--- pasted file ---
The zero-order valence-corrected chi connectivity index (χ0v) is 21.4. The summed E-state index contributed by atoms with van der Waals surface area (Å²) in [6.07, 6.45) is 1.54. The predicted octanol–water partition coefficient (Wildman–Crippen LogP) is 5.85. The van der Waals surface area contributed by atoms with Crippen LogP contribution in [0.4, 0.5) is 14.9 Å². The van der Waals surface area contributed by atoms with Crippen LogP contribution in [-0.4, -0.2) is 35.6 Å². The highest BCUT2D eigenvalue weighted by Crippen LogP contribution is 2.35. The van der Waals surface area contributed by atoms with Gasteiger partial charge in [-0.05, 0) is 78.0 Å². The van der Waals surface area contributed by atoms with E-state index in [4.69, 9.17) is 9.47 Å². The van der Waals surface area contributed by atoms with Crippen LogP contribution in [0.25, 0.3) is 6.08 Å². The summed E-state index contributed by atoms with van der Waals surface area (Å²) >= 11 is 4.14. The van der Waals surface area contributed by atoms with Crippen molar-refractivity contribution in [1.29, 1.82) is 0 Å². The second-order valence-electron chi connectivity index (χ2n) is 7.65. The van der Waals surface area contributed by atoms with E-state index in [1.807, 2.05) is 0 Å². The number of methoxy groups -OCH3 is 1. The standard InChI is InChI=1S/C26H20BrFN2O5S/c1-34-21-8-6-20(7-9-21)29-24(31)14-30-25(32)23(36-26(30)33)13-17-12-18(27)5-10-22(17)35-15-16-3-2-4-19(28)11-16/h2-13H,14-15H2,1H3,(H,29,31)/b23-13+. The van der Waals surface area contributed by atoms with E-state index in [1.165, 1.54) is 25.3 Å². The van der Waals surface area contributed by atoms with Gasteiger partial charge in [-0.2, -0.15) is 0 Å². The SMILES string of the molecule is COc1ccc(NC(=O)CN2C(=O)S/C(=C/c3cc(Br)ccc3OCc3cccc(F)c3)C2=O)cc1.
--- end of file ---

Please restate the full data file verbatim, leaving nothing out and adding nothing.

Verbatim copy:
The zero-order valence-corrected chi connectivity index (χ0v) is 21.4. The summed E-state index contributed by atoms with van der Waals surface area (Å²) in [6.07, 6.45) is 1.54. The predicted octanol–water partition coefficient (Wildman–Crippen LogP) is 5.85. The van der Waals surface area contributed by atoms with Crippen LogP contribution in [0.4, 0.5) is 14.9 Å². The van der Waals surface area contributed by atoms with Crippen LogP contribution in [-0.4, -0.2) is 35.6 Å². The highest BCUT2D eigenvalue weighted by Crippen LogP contribution is 2.35. The van der Waals surface area contributed by atoms with Gasteiger partial charge in [-0.05, 0) is 78.0 Å². The van der Waals surface area contributed by atoms with E-state index in [4.69, 9.17) is 9.47 Å². The van der Waals surface area contributed by atoms with Crippen LogP contribution in [0.25, 0.3) is 6.08 Å². The summed E-state index contributed by atoms with van der Waals surface area (Å²) >= 11 is 4.14. The van der Waals surface area contributed by atoms with Crippen molar-refractivity contribution in [1.29, 1.82) is 0 Å². The second-order valence-electron chi connectivity index (χ2n) is 7.65. The van der Waals surface area contributed by atoms with E-state index in [1.807, 2.05) is 0 Å². The number of methoxy groups -OCH3 is 1. The standard InChI is InChI=1S/C26H20BrFN2O5S/c1-34-21-8-6-20(7-9-21)29-24(31)14-30-25(32)23(36-26(30)33)13-17-12-18(27)5-10-22(17)35-15-16-3-2-4-19(28)11-16/h2-13H,14-15H2,1H3,(H,29,31)/b23-13+. The van der Waals surface area contributed by atoms with E-state index in [1.165, 1.54) is 25.3 Å². The van der Waals surface area contributed by atoms with Gasteiger partial charge in [-0.2, -0.15) is 0 Å². The SMILES string of the molecule is COc1ccc(NC(=O)CN2C(=O)S/C(=C/c3cc(Br)ccc3OCc3cccc(F)c3)C2=O)cc1.